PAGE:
Saturday, 5 March 2011
Five times round the Sand-walk
Four of us only managed the one circuit when we visit the Darwins' Down House in the Weald of Kent over a week ago, just before the gardener came to tell us that closing-time approached, but the great man habitually walked around his 'thinking path' five times a day at noon, striking the iron tip of his walking-stick rhythmically on the ground.
The Sand-walk was very much Darwin's intellectual property, as granddaughter Gwen Raverat wrote in her childhood memoir Period Piece:
It was a path running round a little wood which he had planted himself; and it always seemed to be a very long way from the house. You went right to the furthest end of the kitchen garden
and then through a wooden door in the high hedge, which quite cut you off from human society. Here a fenced path ran along between two great lonely meadows, till you came to the wood. The path ran straight down the outside of the wood - the Light Side - till it came to a summer house at the far end [it's been replaced by a sheltered seat]; it was very lonely there; to this day you cannot see a single building anywhere, only woods and valleys [still true].
The path then turns to the left and loops along what Raverat as a child called 'the Dark Side, a mossy path, all along the trees, and that was truly terrifying'. She cites a hollow ash and an elephantine beech tree as the biggest horrors of the place.
Clearly more of a comfort in the 1890s was the mulberry tree which grew up against thw windows of the nursery: 'the shadows of the leaves used to shift about on the white floor, and you could hear the plop of ripe mulberries as they fell to the ground'. Too early for that in late February, but the gnarly skeleton of the propped-up tree is impressive in itself.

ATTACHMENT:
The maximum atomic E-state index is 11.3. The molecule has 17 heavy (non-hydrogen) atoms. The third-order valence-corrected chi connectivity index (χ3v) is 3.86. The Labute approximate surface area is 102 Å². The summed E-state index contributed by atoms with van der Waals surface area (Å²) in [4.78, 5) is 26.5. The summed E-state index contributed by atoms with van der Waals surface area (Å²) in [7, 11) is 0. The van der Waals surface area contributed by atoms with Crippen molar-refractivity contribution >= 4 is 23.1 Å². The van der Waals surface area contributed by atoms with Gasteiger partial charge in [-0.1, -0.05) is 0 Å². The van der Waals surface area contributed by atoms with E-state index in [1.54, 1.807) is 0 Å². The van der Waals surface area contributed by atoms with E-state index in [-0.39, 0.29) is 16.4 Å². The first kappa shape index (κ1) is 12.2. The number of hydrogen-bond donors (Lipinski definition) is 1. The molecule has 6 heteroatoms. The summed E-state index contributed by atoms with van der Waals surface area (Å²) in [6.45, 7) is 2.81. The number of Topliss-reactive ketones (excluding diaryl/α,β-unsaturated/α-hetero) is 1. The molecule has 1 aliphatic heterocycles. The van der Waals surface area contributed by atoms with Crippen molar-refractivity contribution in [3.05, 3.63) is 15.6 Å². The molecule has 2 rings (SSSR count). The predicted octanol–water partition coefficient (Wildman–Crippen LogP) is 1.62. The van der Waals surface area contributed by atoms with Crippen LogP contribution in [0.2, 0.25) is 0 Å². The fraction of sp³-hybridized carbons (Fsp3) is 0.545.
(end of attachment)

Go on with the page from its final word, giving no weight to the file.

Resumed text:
One more arboreal specimen impressed us before we headed back for the suburbia of Orpington - the one at the very centre of Downe village. I was too preoccupied with sorting out a timetable crisis - the youngest member of our party didn't have the energy to walk back another three and a half miles the way we come - to check out what it was, but clearly it's a beauty, even if the shoots have that peculiarly living quality Darwin notes in his insectivorous plants.
The bus situation may have been in a state of confusion, but the last kindness of the day was the driver ushering me on when my Oyster card - yes, we were still on the London fringes - had run out of juice. It was curious to see, and be seen by, the suburban world in the disguise of a respectable putative father, to find out how much nicer most people are to you - in this country, at any rate - if they think you're a family man with wife and kids in tow than if you happen to be two men, obviously a couple, together. Sad but true, though I don't think it pertains in the metropolis proper.